5.1.2. Gender, Emotion Regulation, and Well-Being

Our results provide partial support for Hypothesis 2a in showing female faculty members to report using both adaptive and maladaptive emotion regulation strategies more frequently than their male colleagues. Specifically, females reported more frequent use of cognitive reappraisal, adaptive upregulation of positive emotions, and adaptive downregulation of negative emotions. These findings are consistent with research showing women to report more adaptive emotion regulation strategies (Nolen-Hoeksema 2012; Nolen-Hoeksema and Aldao 2011; Tamres et al. 2002). However, our study also found women to report more frequent use of maladaptive strategies for downregulation of negative emotions. In contrast, males reported greater expressive suppression, a finding that aligns with Gross and John (2003) but contradicts previous research showing no gender differences in suppression levels (e.g., Nolen-Hoeksema and Aldao 2011).
With respect to the hypothesized gender differences in well-being, our findings provide partial support for Hypothesis 2b in showing female faculty members to report greater burnout and illness symptoms, consistent with prior research on gender differences among faculty members (e.g., Byrne et al. 2013; Catano et al. 2010; Ghorpade et al. 2007, 2011; Lackritz 2004). Nonetheless, our findings did not show any gender effects on job satisfaction, turnover intentions, and psychological health. These results are consistent with studies that did not find gender differences in faculty well-being (e.g., Platsidou and Diamantopoulou 2009; Sharma and Sehrawat 2014; Toker 2011; Winefield et al. 2003); however, they do not align with faculty research showing gender differences in job satisfaction (e.g., Catano et al. 2010; Okpara et al. 2005; Sabharwal and Corley 2009), intentions to quit (Blix et al. 1994; Callister 2006; Xu 2008; Zhou and Volkwein 2004), and strain (Catano et al. 2010; Winefield et al. 2008).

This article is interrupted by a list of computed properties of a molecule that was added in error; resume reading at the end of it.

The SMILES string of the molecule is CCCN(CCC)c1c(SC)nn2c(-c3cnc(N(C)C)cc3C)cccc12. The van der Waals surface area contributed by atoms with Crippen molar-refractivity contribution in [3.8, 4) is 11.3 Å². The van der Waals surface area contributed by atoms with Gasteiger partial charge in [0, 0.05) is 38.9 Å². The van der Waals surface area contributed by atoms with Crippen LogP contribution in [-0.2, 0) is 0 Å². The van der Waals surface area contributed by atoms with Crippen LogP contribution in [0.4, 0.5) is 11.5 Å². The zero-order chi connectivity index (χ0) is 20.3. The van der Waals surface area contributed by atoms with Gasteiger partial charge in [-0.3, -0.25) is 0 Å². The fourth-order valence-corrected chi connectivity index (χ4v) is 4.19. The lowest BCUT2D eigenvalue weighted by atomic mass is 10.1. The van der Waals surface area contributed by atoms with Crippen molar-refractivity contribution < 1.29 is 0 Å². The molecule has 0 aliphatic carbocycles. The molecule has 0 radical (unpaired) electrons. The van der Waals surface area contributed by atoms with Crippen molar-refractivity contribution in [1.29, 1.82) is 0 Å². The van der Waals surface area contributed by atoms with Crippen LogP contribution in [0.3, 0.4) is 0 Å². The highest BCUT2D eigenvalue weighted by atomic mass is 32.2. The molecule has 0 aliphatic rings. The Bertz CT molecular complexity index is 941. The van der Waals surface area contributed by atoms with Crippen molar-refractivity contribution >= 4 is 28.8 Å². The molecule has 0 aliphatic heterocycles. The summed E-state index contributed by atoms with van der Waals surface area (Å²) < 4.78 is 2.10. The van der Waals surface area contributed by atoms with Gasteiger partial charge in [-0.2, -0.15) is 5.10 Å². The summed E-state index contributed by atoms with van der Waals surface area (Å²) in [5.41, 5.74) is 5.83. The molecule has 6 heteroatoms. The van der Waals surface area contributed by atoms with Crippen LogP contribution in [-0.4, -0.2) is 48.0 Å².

Although these results may suggest that female faculty members may be less effective than their male counterparts in utilizing effective coping resources to deal with academic demands, this interpretation is unlikely given that female faculty members tend to use adaptive emotion regulation strategies more frequently. One explanation for this paradoxical finding might be that female faculty members also used maladaptive strategies for downregulation of negative emotions more frequently than their male colleagues, with the detrimental effects of these maladaptive strategies being stronger than the beneficial effects of adaptive strategies. Another explanation involves the fact that female faculty members experience substantial additional challenges relative to their male counterparts. Research consistently shows female academics to report higher work-life conflict (Catano et al. 2010; Kinman and Wray 2013; Weinrib et al. 2013), greater effort-reward imbalance (Catano et al. 2010), less research support (Xu 2008), lower likelihood of promotion (Winkler 2000), more frequent harassment (Cassidy et al. 2014; Lampman 2012; Taylor 2012), and more family obligations than their male colleagues (i.e., housework, childcare, care for elders; Misra et al. 2012). Accordingly, it is possible that these additional challenges may be contributing to persistently lower levels of well-being for female faculty members relative to their male colleagues.